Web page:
"Mat's the gambler. Why?"
"Yes. Well, we'll leave him out of this, I think. These other symbols are also known to me."
With one finger she outlined a rectangle containing eight carvings that were much alike, a circle and an arrow, but in half the arrow was contained inside the circle, while in the others the point pierced the circle through. The arrows pointed left, right, up and down, and surrounding each circle was a different line of what Rand was sure was script, though in no language he knew, all curving lines that suddenly became jagged hooks, then flowed on again.
"At least," Verin went on, "I know this much about them. Each stands for a world, the study of which led eventually to the making of the Ways. These are not all of the worlds studied, but the only ones for which I know the symbols. This is where gambling comes in. I don't know what any of these worlds is like. It is believed there are worlds where a year is only a day here, and others where a day is a year here. There are supposed to be worlds where the very air would kill us at a breath, and worlds that barely have enough reality to hold together. I would not speculate on what might happen if we found ourselves in one of those. You must choose. As my father would have said, it's time to roll the dice."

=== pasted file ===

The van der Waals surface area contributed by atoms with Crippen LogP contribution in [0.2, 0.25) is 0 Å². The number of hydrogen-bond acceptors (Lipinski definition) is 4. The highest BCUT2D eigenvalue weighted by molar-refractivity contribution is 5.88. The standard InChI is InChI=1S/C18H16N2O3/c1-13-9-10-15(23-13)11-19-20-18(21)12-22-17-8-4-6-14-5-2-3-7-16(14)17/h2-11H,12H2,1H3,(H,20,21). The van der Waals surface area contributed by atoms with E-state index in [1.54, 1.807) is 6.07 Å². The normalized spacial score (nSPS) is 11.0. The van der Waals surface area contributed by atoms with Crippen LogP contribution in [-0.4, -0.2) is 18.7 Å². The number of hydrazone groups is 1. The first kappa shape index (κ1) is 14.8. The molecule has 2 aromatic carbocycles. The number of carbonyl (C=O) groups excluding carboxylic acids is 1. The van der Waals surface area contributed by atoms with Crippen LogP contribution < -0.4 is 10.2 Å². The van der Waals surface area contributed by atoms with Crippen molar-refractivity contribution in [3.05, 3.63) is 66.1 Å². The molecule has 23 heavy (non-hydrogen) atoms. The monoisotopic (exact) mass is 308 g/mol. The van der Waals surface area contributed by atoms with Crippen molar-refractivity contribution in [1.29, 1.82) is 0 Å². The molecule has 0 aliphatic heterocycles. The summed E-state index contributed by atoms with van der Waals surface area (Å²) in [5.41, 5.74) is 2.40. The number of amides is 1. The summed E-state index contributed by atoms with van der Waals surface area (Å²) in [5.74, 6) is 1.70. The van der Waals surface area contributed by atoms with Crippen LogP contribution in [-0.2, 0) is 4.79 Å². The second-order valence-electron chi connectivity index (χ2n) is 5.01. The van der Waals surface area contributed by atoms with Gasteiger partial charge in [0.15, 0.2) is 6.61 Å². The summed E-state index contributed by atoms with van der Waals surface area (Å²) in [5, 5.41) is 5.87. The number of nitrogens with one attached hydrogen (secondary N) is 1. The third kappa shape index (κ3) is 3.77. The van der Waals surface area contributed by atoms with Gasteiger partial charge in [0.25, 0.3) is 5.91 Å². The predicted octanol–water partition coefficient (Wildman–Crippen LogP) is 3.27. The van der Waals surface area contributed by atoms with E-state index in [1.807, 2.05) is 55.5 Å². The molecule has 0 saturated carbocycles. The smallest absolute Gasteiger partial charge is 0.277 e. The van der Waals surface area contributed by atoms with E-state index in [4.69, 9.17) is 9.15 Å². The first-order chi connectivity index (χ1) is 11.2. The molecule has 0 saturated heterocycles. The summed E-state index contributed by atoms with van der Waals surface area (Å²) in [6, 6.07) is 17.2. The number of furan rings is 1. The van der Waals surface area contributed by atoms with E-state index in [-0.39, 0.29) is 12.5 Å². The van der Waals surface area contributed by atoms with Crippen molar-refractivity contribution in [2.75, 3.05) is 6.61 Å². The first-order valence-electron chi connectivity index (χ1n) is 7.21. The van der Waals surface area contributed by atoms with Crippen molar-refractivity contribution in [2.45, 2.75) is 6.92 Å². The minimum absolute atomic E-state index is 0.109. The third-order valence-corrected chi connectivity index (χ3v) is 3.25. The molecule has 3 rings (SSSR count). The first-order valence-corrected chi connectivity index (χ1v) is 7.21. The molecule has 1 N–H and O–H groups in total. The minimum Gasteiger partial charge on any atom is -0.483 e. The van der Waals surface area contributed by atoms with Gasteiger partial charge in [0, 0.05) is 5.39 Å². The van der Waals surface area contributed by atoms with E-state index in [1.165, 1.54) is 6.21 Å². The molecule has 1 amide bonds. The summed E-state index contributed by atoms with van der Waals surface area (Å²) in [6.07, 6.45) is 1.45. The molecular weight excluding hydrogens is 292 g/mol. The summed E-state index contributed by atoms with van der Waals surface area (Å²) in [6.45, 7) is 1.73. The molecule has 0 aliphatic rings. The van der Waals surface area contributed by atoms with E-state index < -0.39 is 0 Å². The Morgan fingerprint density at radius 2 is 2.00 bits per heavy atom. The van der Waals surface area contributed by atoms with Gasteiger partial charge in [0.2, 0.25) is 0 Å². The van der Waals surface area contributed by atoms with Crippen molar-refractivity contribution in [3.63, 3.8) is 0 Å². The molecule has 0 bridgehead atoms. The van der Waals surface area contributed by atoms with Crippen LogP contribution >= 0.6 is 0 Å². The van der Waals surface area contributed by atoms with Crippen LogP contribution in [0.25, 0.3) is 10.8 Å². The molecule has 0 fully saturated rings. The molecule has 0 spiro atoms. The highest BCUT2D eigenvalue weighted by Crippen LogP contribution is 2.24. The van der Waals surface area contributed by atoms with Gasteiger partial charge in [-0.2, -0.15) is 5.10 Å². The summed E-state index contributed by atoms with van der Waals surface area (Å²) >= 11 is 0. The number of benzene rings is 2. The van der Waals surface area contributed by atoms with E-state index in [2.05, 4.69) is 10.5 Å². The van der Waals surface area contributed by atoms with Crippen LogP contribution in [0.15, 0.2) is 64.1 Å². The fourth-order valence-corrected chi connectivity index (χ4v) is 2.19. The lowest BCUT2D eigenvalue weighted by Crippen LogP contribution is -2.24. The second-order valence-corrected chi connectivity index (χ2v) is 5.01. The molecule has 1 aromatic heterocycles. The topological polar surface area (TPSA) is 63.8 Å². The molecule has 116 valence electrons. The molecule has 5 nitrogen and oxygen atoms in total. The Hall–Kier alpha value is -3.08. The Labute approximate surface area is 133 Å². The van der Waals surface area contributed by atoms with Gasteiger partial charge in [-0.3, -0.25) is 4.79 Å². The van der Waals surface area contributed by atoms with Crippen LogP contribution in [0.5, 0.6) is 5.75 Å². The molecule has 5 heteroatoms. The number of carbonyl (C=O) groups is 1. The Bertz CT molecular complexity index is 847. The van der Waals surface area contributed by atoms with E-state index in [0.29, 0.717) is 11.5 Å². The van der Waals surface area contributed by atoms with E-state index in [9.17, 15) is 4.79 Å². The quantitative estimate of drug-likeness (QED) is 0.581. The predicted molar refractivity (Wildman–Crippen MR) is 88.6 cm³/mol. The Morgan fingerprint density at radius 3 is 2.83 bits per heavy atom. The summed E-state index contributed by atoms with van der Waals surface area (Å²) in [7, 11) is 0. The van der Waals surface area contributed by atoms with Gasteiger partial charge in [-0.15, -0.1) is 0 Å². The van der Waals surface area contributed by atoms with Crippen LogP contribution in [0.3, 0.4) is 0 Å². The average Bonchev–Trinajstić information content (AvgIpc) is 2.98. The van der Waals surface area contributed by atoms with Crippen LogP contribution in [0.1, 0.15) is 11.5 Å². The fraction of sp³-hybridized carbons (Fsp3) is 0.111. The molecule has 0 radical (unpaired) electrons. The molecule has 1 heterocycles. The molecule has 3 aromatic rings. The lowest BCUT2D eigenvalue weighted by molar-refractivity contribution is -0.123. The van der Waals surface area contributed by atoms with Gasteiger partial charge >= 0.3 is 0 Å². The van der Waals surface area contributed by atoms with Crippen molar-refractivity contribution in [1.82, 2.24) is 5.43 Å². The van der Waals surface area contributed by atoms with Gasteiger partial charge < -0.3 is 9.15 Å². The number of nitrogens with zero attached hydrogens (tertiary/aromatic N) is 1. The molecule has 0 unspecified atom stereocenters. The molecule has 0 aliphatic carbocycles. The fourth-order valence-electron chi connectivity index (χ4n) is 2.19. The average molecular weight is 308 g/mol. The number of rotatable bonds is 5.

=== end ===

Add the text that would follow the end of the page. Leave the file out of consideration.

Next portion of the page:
Rand stared, shaking his head. "I could kill all of us, whatever I choose."
"Are you not willing to take that risk? For the Horn of Valere? For Mat?"
"Why are you so willing to take it? I don't even know if I can do it. It - it doesn't work every time I try." He knew no one had come any closer, but he looked anyway. All of them waited in a loose circle around the Stone, watching, but not close enough to eavesdrop. "Sometimes saidin is just there.